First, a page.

My college career ended with me on my knees in 12 inches of snow at Saratoga State Park. I had failed to qualify for DIII XC nationals, and I was destroyed. I had worked for 4 years to qualify. I had wanted it so bad I could taste it like a mouthful of pennies. It was especially hard to take as in high school I had been able to qualify for States for the first time my senior year, and I can remember the overwhelming joy of that day like it was yesterday. By the end of college, I was a runner that could not even qualify for XC nationals, in Division III. At that point, I planned to keep running, but never would have expected to wear a USA singlet, much less compete at five international championships. I think one key reason for my success has been race selection.
When I started grad school at Tufts, I was fortunate to connect with the Greater Boston Track Club (GBTC) and several strong DIII runners that had crushed me in college. As I ran in the local Grand Prix road race circuit, I realized I was clearly better at the longer distances. Then I discovered the Western Mass Athletic Club trail race series, and I realized I was far better on the trails than at any road distance. This was underscored when I beat Dave Dunham by 3 seconds at the Merrimack Trail Race in 2000. At that time, Dave was one of the best road racers in New England (often minutes ahead of me in races), one of the best mountain runners in the country, and had just set the CR at Merrimack the year before. It was then when I wondered if I might be able to go somewhere with my running.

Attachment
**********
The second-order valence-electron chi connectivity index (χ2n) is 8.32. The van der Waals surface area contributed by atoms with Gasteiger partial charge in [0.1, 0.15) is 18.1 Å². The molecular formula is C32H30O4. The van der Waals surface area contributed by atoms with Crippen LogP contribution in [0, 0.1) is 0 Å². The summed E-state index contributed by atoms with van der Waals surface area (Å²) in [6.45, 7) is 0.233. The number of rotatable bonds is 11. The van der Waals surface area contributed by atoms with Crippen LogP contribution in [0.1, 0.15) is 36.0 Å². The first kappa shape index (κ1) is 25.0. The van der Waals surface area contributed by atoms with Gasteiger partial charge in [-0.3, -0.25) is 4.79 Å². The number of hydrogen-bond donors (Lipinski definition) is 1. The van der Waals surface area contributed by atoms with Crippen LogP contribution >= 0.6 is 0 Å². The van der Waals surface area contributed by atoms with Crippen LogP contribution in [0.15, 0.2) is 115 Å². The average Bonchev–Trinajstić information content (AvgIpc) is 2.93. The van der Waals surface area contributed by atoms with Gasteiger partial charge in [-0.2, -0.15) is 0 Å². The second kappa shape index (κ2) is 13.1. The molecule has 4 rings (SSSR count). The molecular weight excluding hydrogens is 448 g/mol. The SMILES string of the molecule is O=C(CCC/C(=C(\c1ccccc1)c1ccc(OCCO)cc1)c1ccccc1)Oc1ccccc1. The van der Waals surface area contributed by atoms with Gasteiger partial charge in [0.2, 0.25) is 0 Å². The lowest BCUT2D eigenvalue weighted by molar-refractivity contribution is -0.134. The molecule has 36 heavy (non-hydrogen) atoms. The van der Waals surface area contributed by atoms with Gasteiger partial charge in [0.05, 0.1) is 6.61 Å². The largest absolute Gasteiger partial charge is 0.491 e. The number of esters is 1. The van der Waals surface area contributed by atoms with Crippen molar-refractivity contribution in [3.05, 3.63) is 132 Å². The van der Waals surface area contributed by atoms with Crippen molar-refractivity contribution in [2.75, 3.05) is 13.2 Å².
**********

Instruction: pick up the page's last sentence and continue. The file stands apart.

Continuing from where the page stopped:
As I continued to race on the roads and trails, I definitely had more success on courses with a high degree of climbing and technical trails. I competed well at the US Mountain Running Championships, but just didn’t have the needed top end speed and strength to win a spot on the national team. I could have continued to try to make the mountain running team, or work on my road PR’s, but making the team would have been highly unlikely, and there was not much room for improvement with most of my PR’s after several years of hard training and racing. In addition, I was much more likely to get injured on the road or track than on the trails.
My first major test of this idea that I did better with longer distances was the Headlands 50k, which was the USATF Trail Championship in 2002. I was fifth in a competitive field, and there were some obvious areas I could improve on, like training for extremely fast and hard downhills. In 2003, I took advantage of a fast local road 50k on a loop course to run a 3:14, which was actually the fastest 50k in the US that year. This is crazy considering USATF 50k was just won in 2:48.
In 2004 I was 10th and 11th at USATF 10k Trail Championships and Snowshoe Nationals (10k), then 3rd at the USATF road 50k and 2nd at the USATF Trail Marathon. Much of this racing was thanks to my new team, as your team can have a critical impact on race selection. As I moved away from the roads and more towards trails and ultras, the Central Mass Striders became a better fit than GBTC, especially with many runners on the CMS team becoming involved in ultras. Both of the shorter USATF races were at altitude, where I was putting myself at a handicap coming from sea level. I definitely felt the altitude at the trail race at Vail and decided to try and avoid higher altitude races in the future.
Two years later, I went back to the USATF Trail Marathon in NC and won my only open championship and was a close 2nd (+ :39 seconds) at the 2006 USATF 50k Trail Championships at the Headlands race. For both of these races, I knew the course, they suited my abilities, and I trained specifically for these races for a year, if not more. For the most part, this was just typical training, as my local races covered similar terrain.